I was going to post basically the same thing. The media is obsessed with finding stories to support the Leftist Narrative.

      It’s kind of like how if you go to a museum with European art from the middle ages, most of the art has a Biblical theme.


      April 25, 2015 at 5:43 AM

    • You could make it racial if you really wanted to. The media could say something to the effect, “If this was a black/non cis-gendered/female/non-white/non-Christian person, they would never gotten the same breaks from their employer.” In fact, my dad just made that same argument!

      Lion of the Judah-sphere

      April 25, 2015 at 8:06 PM

  4. Lion, you should blog about things of interest happening in your hometown. Like this:

    Dave Pinsen

    April 24, 2015 at 7:18 PM

    • “Columbia University Bans Workers From Speaking Spanish: Sign the petition and share!”

      I’m disappointed this wasn’t tweeted in Spanish.


      April 25, 2015 at 7:02 AM

      • With the Paul Nussenger case, Doctor Oz, and Spanish speaking prole workers, a college name similar to prole online degrees (a la Concordia or something), Columbia’s reputation is dangerously close to becoming a prole university.


        April 25, 2015 at 11:42 PM

      • Thought it is really fucking ridiculous to go to a cafe and all the workers are gossiping in spanish and you want to order, and they give you that kill-whitey face because you have the audacity to want a coffee. Fuck them.


        April 25, 2015 at 11:45 PM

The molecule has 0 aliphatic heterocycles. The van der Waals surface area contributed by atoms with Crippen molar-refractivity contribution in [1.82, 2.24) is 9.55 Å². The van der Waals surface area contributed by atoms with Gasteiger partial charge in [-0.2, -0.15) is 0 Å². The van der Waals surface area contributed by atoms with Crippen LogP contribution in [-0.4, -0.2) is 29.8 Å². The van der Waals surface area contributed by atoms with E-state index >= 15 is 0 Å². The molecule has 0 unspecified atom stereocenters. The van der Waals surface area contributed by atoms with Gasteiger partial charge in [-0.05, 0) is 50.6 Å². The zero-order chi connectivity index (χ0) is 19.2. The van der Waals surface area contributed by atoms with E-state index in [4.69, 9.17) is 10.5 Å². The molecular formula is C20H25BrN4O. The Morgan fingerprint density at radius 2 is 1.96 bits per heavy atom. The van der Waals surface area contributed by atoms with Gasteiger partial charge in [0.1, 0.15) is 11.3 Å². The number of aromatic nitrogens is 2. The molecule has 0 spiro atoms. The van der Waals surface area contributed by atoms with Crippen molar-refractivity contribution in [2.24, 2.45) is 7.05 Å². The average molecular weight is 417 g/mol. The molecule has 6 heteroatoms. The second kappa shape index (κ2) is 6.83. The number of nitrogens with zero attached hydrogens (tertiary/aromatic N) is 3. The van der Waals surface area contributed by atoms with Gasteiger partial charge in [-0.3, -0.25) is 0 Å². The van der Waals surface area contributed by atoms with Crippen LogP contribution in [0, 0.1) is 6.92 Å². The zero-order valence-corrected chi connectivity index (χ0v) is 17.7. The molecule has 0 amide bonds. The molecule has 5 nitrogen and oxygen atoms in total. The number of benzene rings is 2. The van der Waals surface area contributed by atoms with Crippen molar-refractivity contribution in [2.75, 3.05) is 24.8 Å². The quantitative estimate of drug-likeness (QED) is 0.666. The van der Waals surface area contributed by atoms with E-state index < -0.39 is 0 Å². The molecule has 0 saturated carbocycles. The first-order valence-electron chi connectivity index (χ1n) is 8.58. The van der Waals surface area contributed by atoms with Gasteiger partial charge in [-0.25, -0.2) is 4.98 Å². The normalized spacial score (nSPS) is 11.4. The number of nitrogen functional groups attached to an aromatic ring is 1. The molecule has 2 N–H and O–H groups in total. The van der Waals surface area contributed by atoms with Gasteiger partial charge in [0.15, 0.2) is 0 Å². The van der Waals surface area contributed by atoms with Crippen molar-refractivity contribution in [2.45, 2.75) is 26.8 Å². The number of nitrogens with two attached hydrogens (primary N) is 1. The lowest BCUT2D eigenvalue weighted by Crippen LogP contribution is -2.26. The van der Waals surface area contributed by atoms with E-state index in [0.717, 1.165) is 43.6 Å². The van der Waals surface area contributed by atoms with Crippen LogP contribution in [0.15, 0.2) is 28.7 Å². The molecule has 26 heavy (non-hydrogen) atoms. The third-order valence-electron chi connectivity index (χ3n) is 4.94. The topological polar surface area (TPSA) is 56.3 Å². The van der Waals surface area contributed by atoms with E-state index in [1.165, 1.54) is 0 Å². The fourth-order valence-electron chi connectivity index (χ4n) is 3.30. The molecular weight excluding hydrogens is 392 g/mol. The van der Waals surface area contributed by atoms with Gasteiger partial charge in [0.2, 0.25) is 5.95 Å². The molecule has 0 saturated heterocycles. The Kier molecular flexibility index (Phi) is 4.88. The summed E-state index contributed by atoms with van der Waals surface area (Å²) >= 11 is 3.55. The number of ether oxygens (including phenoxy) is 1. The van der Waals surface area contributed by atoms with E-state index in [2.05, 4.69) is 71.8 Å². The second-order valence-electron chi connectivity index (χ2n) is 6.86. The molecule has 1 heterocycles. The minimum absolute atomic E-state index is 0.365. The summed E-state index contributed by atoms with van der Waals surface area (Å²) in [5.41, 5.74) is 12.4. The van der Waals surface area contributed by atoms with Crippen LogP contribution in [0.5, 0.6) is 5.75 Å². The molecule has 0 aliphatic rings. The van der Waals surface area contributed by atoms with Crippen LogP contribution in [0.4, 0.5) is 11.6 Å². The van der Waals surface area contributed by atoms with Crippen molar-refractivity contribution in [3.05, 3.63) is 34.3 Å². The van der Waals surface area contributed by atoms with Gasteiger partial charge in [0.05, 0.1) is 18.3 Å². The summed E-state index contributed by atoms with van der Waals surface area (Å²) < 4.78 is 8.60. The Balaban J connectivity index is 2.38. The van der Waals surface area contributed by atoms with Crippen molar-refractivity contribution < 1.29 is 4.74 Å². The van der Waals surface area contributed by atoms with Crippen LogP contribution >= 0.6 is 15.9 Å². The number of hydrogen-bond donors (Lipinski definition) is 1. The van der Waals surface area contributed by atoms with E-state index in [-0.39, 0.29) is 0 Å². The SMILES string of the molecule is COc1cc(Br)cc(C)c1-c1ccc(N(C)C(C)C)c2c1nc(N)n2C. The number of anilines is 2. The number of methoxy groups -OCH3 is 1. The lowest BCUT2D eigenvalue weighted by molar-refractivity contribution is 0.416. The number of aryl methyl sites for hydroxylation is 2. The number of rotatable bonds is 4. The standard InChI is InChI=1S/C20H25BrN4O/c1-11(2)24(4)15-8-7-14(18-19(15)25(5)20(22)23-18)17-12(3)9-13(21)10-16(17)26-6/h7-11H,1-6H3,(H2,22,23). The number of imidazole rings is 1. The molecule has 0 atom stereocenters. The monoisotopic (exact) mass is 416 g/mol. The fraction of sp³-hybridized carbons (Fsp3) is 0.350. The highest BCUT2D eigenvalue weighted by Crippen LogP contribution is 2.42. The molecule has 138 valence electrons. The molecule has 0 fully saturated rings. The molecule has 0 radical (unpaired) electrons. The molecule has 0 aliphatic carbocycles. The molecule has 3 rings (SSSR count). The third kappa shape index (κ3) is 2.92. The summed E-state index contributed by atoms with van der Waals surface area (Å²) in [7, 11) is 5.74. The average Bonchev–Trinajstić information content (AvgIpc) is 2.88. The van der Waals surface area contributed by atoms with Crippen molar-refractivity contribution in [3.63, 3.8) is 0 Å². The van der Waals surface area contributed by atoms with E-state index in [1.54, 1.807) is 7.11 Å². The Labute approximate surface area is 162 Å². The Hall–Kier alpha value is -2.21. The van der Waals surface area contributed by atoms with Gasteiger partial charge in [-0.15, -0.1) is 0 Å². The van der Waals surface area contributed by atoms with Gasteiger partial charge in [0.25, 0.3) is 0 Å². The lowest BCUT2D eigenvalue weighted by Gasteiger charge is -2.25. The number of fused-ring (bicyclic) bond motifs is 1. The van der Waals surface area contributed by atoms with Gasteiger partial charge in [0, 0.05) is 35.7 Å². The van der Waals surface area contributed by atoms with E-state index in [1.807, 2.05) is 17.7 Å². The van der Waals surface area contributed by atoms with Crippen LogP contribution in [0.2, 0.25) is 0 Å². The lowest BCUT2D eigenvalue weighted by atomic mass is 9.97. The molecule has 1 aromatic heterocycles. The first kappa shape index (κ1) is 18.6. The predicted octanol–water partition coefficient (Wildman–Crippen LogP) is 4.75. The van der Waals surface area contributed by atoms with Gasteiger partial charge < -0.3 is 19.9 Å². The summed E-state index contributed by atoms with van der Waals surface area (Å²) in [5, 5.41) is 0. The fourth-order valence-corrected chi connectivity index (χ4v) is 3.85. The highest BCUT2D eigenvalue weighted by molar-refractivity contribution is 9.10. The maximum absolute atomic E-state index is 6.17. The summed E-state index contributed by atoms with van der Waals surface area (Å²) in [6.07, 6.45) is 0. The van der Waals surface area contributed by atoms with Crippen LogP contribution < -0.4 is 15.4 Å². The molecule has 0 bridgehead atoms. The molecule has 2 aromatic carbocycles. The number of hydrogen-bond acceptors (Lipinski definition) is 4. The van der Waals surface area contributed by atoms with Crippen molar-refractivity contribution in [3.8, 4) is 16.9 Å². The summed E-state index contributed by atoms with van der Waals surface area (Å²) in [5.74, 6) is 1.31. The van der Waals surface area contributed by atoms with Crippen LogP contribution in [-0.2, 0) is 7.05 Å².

• Who cares? They hire 3rd world types to do menial work anyway. Further, Columbia’s security force is mostly black. The guys patrolling the ladies dorm rooms are all minorities and so are the school’s cleaning staff. I won’t be all that shocked if they decided to turn on the White students and the over privileged White professors and well paid-comfy White administrators, as their resentment grows towards these well to do types, while they scrape by. They’ll probably take it out on the Eastern Asiatics 1st, since swarm of Asians are dotted in most Ivy League campuses.

        It’s already cognitive dissonance for much of the liberal mental institutions!


        April 26, 2015 at 1:25 PM

  5. Exactly right. Even a brief 30 second clip once and awhile following up on these high-profile stories would be nice.


    April 24, 2015 at 11:19 PM

  6. OT: Is this Clinton uranium deep corruption thing significant? “It’s in the Times!”


    April 25, 2015 at 8:47 AM

  7. OT: The Wall Street Journal Weekend section has a article about how shit summer jobs are a good thing and help build humility and character. Having worked many of these sort of jobs myself, I agree this is indeed the case, but the author doesn’t address the fact that college admissions staff and employment recruiters don’t care for either of these things, at least as demonstrated by unglamorous manual labor that is not part of some foreign service project. Since you’ve written extensively on this topic I figured you’d be interested.

    Jokah Macpherson

    April 25, 2015 at 1:25 PM

    • Why would employment recruiters care about foreign service projects unless they considered it a positive status signal and the prole labor a negative status signal.


      April 26, 2015 at 4:02 PM

  8. Every time anyone accomplishes something outstanding, they try to blame it on schizophrenia. This was just the suicide committed by the creative person.


    April 25, 2015 at 2:08 PM